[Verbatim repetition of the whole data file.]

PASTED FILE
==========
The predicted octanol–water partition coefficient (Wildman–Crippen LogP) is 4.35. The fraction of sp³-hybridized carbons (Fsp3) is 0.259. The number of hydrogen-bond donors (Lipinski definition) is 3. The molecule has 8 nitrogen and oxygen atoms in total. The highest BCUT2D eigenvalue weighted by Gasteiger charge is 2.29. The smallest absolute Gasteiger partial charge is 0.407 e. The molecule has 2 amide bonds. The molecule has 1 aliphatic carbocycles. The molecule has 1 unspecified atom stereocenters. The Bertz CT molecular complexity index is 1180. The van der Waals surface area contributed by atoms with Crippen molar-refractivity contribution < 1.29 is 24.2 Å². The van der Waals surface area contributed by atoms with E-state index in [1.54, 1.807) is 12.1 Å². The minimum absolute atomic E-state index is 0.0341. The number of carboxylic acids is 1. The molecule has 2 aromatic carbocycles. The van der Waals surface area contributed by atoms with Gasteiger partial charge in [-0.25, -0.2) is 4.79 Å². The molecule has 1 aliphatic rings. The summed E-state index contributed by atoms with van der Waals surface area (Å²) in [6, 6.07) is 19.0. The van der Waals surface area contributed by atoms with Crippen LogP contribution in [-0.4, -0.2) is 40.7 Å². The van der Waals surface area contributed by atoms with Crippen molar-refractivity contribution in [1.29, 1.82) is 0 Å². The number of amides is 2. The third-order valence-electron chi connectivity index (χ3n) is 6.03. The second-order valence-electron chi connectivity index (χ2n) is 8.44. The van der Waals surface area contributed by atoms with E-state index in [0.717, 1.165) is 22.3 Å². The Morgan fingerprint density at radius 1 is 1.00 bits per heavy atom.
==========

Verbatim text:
The predicted octanol–water partition coefficient (Wildman–Crippen LogP) is 4.35. The fraction of sp³-hybridized carbons (Fsp3) is 0.259. The number of hydrogen-bond donors (Lipinski definition) is 3. The molecule has 8 nitrogen and oxygen atoms in total. The highest BCUT2D eigenvalue weighted by Gasteiger charge is 2.29. The smallest absolute Gasteiger partial charge is 0.407 e. The molecule has 2 amide bonds. The molecule has 1 aliphatic carbocycles. The molecule has 1 unspecified atom stereocenters. The Bertz CT molecular complexity index is 1180. The van der Waals surface area contributed by atoms with Crippen molar-refractivity contribution < 1.29 is 24.2 Å². The van der Waals surface area contributed by atoms with E-state index in [1.54, 1.807) is 12.1 Å². The minimum absolute atomic E-state index is 0.0341. The number of carboxylic acids is 1. The molecule has 2 aromatic carbocycles. The van der Waals surface area contributed by atoms with Gasteiger partial charge in [-0.25, -0.2) is 4.79 Å². The molecule has 1 aliphatic rings. The summed E-state index contributed by atoms with van der Waals surface area (Å²) in [6, 6.07) is 19.0. The van der Waals surface area contributed by atoms with Crippen LogP contribution in [-0.4, -0.2) is 40.7 Å². The van der Waals surface area contributed by atoms with Crippen molar-refractivity contribution in [1.29, 1.82) is 0 Å². The number of amides is 2. The third-order valence-electron chi connectivity index (χ3n) is 6.03. The second-order valence-electron chi connectivity index (χ2n) is 8.44. The van der Waals surface area contributed by atoms with E-state index in [0.717, 1.165) is 22.3 Å². The Morgan fingerprint density at radius 1 is 1.00 bits per heavy atom.